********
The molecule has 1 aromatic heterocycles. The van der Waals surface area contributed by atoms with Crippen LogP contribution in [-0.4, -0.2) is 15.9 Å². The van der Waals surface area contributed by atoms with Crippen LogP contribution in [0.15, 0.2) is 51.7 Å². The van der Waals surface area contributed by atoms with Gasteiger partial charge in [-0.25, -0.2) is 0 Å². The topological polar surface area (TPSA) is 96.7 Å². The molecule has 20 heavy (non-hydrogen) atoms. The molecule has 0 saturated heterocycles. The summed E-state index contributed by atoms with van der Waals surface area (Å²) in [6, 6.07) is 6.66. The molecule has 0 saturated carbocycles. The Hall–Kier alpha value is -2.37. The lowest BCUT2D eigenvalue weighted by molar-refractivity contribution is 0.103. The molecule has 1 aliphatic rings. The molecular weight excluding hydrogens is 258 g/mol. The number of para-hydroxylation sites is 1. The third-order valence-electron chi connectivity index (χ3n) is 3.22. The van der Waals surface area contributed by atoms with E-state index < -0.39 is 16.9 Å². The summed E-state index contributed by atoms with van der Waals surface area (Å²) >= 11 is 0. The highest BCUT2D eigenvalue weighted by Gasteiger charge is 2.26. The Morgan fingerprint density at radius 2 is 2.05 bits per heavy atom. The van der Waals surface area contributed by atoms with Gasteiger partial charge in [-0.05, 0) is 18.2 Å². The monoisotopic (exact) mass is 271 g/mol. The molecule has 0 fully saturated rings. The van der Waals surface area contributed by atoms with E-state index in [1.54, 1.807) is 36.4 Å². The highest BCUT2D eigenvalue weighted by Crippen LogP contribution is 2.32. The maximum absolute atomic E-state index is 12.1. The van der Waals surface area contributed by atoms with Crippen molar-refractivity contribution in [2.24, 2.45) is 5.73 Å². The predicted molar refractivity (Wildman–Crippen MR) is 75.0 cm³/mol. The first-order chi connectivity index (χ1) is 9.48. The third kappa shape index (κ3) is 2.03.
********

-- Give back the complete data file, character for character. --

The molecule has 1 aromatic heterocycles. The van der Waals surface area contributed by atoms with Crippen LogP contribution in [-0.4, -0.2) is 15.9 Å². The van der Waals surface area contributed by atoms with Crippen LogP contribution in [0.15, 0.2) is 51.7 Å². The van der Waals surface area contributed by atoms with Gasteiger partial charge in [-0.25, -0.2) is 0 Å². The topological polar surface area (TPSA) is 96.7 Å². The molecule has 20 heavy (non-hydrogen) atoms. The molecule has 0 saturated heterocycles. The summed E-state index contributed by atoms with van der Waals surface area (Å²) in [6, 6.07) is 6.66. The molecule has 0 saturated carbocycles. The Hall–Kier alpha value is -2.37. The lowest BCUT2D eigenvalue weighted by molar-refractivity contribution is 0.103. The molecule has 1 aliphatic rings. The molecular weight excluding hydrogens is 258 g/mol. The number of para-hydroxylation sites is 1. The third-order valence-electron chi connectivity index (χ3n) is 3.22. The van der Waals surface area contributed by atoms with E-state index < -0.39 is 16.9 Å². The summed E-state index contributed by atoms with van der Waals surface area (Å²) >= 11 is 0. The highest BCUT2D eigenvalue weighted by Gasteiger charge is 2.26. The Morgan fingerprint density at radius 2 is 2.05 bits per heavy atom. The van der Waals surface area contributed by atoms with Gasteiger partial charge in [-0.05, 0) is 18.2 Å². The monoisotopic (exact) mass is 271 g/mol. The molecule has 0 fully saturated rings. The van der Waals surface area contributed by atoms with E-state index in [1.54, 1.807) is 36.4 Å². The highest BCUT2D eigenvalue weighted by Crippen LogP contribution is 2.32. The maximum absolute atomic E-state index is 12.1. The van der Waals surface area contributed by atoms with Crippen molar-refractivity contribution in [2.24, 2.45) is 5.73 Å². The predicted molar refractivity (Wildman–Crippen MR) is 75.0 cm³/mol. The first-order chi connectivity index (χ1) is 9.48. The third kappa shape index (κ3) is 2.03.